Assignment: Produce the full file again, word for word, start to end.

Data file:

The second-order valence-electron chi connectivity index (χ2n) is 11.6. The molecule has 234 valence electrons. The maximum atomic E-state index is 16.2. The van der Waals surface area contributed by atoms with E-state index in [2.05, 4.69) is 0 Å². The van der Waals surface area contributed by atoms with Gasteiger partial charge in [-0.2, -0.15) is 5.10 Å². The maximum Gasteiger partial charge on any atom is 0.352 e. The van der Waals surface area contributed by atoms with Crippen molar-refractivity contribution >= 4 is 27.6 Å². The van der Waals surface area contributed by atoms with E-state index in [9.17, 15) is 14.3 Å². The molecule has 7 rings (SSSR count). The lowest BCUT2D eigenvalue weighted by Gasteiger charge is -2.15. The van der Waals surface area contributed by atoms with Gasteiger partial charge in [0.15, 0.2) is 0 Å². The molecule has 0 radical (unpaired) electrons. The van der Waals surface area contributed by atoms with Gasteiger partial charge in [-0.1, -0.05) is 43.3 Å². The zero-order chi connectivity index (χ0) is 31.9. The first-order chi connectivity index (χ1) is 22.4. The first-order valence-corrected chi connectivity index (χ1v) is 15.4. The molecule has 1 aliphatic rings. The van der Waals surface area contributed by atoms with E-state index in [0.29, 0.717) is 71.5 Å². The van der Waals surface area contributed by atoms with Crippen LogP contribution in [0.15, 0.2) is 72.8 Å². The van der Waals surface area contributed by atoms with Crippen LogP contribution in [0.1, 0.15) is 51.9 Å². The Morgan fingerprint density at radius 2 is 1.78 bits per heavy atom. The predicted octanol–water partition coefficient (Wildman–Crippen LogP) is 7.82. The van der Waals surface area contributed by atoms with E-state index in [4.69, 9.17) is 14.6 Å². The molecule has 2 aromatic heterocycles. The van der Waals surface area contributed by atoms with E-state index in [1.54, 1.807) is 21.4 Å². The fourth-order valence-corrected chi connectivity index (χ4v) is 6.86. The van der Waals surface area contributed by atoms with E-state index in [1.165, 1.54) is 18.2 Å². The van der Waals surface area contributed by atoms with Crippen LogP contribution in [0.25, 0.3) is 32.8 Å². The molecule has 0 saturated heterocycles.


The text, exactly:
The second-order valence-electron chi connectivity index (χ2n) is 11.6. The molecule has 234 valence electrons. The maximum atomic E-state index is 16.2. The van der Waals surface area contributed by atoms with E-state index in [2.05, 4.69) is 0 Å². The van der Waals surface area contributed by atoms with Gasteiger partial charge in [-0.2, -0.15) is 5.10 Å². The maximum Gasteiger partial charge on any atom is 0.352 e. The van der Waals surface area contributed by atoms with Crippen molar-refractivity contribution >= 4 is 27.6 Å². The van der Waals surface area contributed by atoms with E-state index in [9.17, 15) is 14.3 Å². The molecule has 7 rings (SSSR count). The lowest BCUT2D eigenvalue weighted by Gasteiger charge is -2.15. The van der Waals surface area contributed by atoms with Gasteiger partial charge in [0.15, 0.2) is 0 Å². The molecule has 0 radical (unpaired) electrons. The van der Waals surface area contributed by atoms with Gasteiger partial charge in [-0.1, -0.05) is 43.3 Å². The zero-order chi connectivity index (χ0) is 31.9. The first-order chi connectivity index (χ1) is 22.4. The first-order valence-corrected chi connectivity index (χ1v) is 15.4. The molecule has 1 aliphatic rings. The van der Waals surface area contributed by atoms with E-state index in [0.29, 0.717) is 71.5 Å². The van der Waals surface area contributed by atoms with Crippen LogP contribution in [0.15, 0.2) is 72.8 Å². The van der Waals surface area contributed by atoms with Crippen LogP contribution in [0.1, 0.15) is 51.9 Å². The Morgan fingerprint density at radius 2 is 1.78 bits per heavy atom. The predicted octanol–water partition coefficient (Wildman–Crippen LogP) is 7.82. The van der Waals surface area contributed by atoms with E-state index in [4.69, 9.17) is 14.6 Å². The molecule has 2 aromatic heterocycles. The van der Waals surface area contributed by atoms with E-state index in [1.54, 1.807) is 21.4 Å². The fourth-order valence-corrected chi connectivity index (χ4v) is 6.86. The van der Waals surface area contributed by atoms with E-state index in [1.165, 1.54) is 18.2 Å². The van der Waals surface area contributed by atoms with Crippen LogP contribution in [0.25, 0.3) is 32.8 Å². The molecule has 0 saturated heterocycles.